Infrared time lags for the periodic quasar PG 1302-102

Hyunsung D. Jun, Daniel Stern, Matthew J. Graham, S. G. Djorgovski, Amy Mainzer, Roc M. Cutri, Andrew J. Drake, Ashish A. Mahabal

Research output: Contribution to journalArticlepeer-review

20 Scopus citations

Abstract

The optical light curve of the quasar PG 1302-102 at z 0.278 = shows a strong, smooth 5.2 year periodic signal, detectable over a period of ∼20 years. Although the interpretation of this phenomenon is still uncertain, the most plausible mechanisms involve a binary system of two supermassive black holes with a subparsec separation. At this close separation, the nuclear black holes in PG 1302-102 will likely merge within 105 ∼ years due to gravitational wave emission alone. Here, we report the rest-frame near-infrared time lags for PG 1302-102. Compiling data from WISE and Akari, we confirm that the periodic behavior reported in the optical light curve from Graham et al. is reproduced at infrared wavelengths, with best-fit observed-frame 3.4 and 4.6 m m time lags of (2219 ± 153, 2408 ± 148) days for a near face-on orientation of the torus, or (4103 ± 153, 4292 ± 148) days for an inclined system with relativistic Doppler boosting in effect. The periodicity in the infrared light curves and the light-travel time of the accretion disk photons to reach the dust glowing regions support that a source within the accretion disk is responsible for the optical variability of PG 1302-102, echoed at the farther out dusty regions. The implied distance of this dusty, assumed toroidal region is .1.5 pc for a near face-on geometry or .1.1 pc for the relativistic Doppler-boosted case.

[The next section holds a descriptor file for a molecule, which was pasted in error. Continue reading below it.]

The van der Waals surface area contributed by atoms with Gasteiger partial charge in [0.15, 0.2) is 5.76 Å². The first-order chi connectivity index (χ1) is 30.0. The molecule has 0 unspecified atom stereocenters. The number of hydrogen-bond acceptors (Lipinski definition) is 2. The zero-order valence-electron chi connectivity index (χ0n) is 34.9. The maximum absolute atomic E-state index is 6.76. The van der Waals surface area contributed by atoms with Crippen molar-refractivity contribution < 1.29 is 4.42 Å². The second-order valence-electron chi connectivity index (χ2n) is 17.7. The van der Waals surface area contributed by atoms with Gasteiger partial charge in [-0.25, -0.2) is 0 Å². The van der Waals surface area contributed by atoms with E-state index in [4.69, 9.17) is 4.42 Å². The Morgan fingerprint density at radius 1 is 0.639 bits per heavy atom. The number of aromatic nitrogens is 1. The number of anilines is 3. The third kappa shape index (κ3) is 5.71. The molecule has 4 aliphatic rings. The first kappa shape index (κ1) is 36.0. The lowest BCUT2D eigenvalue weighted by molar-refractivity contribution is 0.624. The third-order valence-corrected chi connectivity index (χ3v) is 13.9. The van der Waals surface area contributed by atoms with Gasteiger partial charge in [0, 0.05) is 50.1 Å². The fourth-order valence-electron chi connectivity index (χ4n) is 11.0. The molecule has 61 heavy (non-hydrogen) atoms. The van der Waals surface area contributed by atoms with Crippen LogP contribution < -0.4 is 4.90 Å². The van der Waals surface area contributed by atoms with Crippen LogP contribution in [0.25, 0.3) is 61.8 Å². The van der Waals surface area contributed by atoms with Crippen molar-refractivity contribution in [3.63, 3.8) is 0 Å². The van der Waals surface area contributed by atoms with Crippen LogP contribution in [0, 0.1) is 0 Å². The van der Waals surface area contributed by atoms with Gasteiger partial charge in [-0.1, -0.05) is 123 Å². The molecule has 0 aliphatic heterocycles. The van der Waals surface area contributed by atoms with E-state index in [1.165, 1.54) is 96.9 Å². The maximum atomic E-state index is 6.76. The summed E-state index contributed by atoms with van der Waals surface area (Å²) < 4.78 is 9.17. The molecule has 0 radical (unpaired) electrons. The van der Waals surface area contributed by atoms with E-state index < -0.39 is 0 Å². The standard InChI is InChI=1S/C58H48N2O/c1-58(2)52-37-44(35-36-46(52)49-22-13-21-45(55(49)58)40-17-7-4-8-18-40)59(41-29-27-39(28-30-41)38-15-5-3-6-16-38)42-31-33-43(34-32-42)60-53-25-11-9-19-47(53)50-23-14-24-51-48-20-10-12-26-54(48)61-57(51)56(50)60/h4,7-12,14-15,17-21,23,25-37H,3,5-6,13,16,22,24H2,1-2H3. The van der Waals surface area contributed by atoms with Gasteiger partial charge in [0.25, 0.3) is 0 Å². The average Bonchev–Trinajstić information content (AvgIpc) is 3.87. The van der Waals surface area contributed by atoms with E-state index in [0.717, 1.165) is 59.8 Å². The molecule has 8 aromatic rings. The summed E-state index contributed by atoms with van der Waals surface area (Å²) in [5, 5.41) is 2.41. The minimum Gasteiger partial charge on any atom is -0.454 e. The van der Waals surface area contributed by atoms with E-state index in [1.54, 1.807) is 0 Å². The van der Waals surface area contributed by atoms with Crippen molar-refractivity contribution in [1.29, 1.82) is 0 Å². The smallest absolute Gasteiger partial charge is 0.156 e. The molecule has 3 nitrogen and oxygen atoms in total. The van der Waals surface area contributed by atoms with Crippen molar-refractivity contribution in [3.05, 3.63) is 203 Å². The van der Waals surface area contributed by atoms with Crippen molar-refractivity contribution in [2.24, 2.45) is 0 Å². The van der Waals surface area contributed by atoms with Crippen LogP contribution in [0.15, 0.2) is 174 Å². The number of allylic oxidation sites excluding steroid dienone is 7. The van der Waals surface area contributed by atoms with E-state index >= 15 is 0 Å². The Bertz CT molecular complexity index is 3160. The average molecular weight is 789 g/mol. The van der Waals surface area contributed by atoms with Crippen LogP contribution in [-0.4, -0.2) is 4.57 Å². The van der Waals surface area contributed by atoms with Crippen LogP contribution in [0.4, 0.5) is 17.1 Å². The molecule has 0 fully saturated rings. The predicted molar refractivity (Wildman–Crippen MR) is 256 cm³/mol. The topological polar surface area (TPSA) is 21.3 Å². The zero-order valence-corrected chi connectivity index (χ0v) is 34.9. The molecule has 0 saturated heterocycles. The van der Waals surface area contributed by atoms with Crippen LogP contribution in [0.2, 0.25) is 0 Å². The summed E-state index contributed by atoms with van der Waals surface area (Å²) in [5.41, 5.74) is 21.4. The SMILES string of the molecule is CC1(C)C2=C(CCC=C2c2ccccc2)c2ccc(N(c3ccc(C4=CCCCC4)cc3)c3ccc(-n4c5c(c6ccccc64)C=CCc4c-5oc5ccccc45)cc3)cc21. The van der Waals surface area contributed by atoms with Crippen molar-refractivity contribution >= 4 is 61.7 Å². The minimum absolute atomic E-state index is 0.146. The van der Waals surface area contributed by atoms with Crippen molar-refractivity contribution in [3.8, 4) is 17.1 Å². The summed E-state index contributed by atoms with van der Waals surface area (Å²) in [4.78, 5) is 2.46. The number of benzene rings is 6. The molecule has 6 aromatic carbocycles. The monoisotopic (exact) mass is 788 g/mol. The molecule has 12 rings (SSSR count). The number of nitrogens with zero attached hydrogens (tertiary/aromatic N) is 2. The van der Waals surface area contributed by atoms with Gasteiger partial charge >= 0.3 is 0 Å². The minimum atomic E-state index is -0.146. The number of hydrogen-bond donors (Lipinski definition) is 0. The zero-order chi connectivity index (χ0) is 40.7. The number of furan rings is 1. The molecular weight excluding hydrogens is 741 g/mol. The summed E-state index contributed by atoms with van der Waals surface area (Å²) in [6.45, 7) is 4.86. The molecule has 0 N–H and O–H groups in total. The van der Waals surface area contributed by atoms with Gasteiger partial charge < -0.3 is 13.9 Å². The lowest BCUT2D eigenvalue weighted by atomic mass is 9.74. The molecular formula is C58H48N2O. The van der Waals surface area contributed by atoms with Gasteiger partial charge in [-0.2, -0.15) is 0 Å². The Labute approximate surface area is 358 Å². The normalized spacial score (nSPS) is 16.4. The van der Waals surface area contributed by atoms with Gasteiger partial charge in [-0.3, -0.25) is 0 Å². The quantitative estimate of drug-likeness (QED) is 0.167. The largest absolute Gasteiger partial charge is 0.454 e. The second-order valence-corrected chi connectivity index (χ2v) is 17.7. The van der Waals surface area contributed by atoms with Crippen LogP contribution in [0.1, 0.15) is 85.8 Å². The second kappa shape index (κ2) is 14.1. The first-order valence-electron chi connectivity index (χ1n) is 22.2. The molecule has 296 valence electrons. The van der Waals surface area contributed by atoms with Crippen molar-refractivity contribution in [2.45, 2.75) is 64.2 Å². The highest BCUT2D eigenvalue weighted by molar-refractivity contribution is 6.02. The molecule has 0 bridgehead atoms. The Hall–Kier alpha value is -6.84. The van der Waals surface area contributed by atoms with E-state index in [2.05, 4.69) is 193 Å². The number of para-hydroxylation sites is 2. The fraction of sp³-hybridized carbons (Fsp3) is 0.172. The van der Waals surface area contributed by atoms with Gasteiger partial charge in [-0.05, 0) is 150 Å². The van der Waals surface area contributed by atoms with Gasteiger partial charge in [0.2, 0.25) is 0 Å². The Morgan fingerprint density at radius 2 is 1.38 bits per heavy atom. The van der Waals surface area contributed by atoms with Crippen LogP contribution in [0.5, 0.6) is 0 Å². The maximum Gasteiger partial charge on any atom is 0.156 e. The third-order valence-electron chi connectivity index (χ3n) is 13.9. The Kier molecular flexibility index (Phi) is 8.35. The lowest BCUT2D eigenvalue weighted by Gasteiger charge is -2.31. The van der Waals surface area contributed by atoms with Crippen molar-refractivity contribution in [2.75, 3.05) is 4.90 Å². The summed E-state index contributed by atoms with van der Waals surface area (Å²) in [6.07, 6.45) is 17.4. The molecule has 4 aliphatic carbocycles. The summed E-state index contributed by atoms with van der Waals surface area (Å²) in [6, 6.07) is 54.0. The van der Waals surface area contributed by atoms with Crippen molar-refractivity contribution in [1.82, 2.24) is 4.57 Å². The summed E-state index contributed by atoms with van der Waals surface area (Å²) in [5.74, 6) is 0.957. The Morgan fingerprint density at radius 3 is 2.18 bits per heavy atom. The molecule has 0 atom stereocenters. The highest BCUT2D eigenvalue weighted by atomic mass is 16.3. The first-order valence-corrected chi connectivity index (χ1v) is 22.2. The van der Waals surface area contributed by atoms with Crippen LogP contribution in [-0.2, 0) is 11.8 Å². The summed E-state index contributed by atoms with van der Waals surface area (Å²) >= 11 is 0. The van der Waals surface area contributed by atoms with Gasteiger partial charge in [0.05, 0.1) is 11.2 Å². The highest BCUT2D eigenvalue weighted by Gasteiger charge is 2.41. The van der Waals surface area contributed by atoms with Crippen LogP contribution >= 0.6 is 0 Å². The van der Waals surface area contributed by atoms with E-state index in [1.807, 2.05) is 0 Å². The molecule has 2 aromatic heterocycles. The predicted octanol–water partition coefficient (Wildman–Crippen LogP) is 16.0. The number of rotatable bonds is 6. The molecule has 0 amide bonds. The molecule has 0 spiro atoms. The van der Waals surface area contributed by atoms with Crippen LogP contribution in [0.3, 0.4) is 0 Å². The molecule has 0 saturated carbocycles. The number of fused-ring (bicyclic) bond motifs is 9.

Original languageEnglish (US)
Article numberL12
JournalAstrophysical Journal Letters
Volume814
Issue number1
DOIs
StatePublished - Nov 20 2015
Externally publishedYes

Keywords

  • galaxies: active
  • quasars: individual (PG 1302-102)

ASJC Scopus subject areas

  • Astronomy and Astrophysics
  • Space and Planetary Science

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